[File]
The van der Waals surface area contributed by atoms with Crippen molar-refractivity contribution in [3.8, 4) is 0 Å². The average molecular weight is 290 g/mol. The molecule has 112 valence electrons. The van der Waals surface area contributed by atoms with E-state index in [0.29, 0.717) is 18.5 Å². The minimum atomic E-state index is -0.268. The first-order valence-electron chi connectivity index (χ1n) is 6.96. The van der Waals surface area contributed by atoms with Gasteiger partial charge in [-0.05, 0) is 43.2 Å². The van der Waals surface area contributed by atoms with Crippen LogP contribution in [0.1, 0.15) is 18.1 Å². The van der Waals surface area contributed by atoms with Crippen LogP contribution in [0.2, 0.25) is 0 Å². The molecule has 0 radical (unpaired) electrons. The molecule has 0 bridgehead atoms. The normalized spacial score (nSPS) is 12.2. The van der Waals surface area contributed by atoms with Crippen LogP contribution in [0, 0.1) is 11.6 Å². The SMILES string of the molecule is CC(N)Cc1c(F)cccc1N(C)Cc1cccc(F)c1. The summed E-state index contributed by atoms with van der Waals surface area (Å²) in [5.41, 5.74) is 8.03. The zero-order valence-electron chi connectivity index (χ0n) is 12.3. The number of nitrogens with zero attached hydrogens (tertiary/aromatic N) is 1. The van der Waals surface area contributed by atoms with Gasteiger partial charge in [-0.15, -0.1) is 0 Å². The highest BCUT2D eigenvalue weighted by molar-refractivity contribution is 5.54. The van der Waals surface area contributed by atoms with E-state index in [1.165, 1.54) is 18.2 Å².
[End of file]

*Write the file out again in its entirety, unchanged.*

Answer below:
The van der Waals surface area contributed by atoms with Crippen molar-refractivity contribution in [3.8, 4) is 0 Å². The average molecular weight is 290 g/mol. The molecule has 112 valence electrons. The van der Waals surface area contributed by atoms with E-state index in [0.29, 0.717) is 18.5 Å². The minimum atomic E-state index is -0.268. The first-order valence-electron chi connectivity index (χ1n) is 6.96. The van der Waals surface area contributed by atoms with Gasteiger partial charge in [-0.05, 0) is 43.2 Å². The van der Waals surface area contributed by atoms with Crippen LogP contribution in [0.1, 0.15) is 18.1 Å². The van der Waals surface area contributed by atoms with Crippen LogP contribution in [0.2, 0.25) is 0 Å². The molecule has 0 radical (unpaired) electrons. The molecule has 0 bridgehead atoms. The normalized spacial score (nSPS) is 12.2. The van der Waals surface area contributed by atoms with Crippen LogP contribution in [0, 0.1) is 11.6 Å². The SMILES string of the molecule is CC(N)Cc1c(F)cccc1N(C)Cc1cccc(F)c1. The summed E-state index contributed by atoms with van der Waals surface area (Å²) in [5.41, 5.74) is 8.03. The zero-order valence-electron chi connectivity index (χ0n) is 12.3. The number of nitrogens with zero attached hydrogens (tertiary/aromatic N) is 1. The van der Waals surface area contributed by atoms with Gasteiger partial charge in [-0.15, -0.1) is 0 Å². The highest BCUT2D eigenvalue weighted by molar-refractivity contribution is 5.54. The van der Waals surface area contributed by atoms with E-state index in [1.165, 1.54) is 18.2 Å².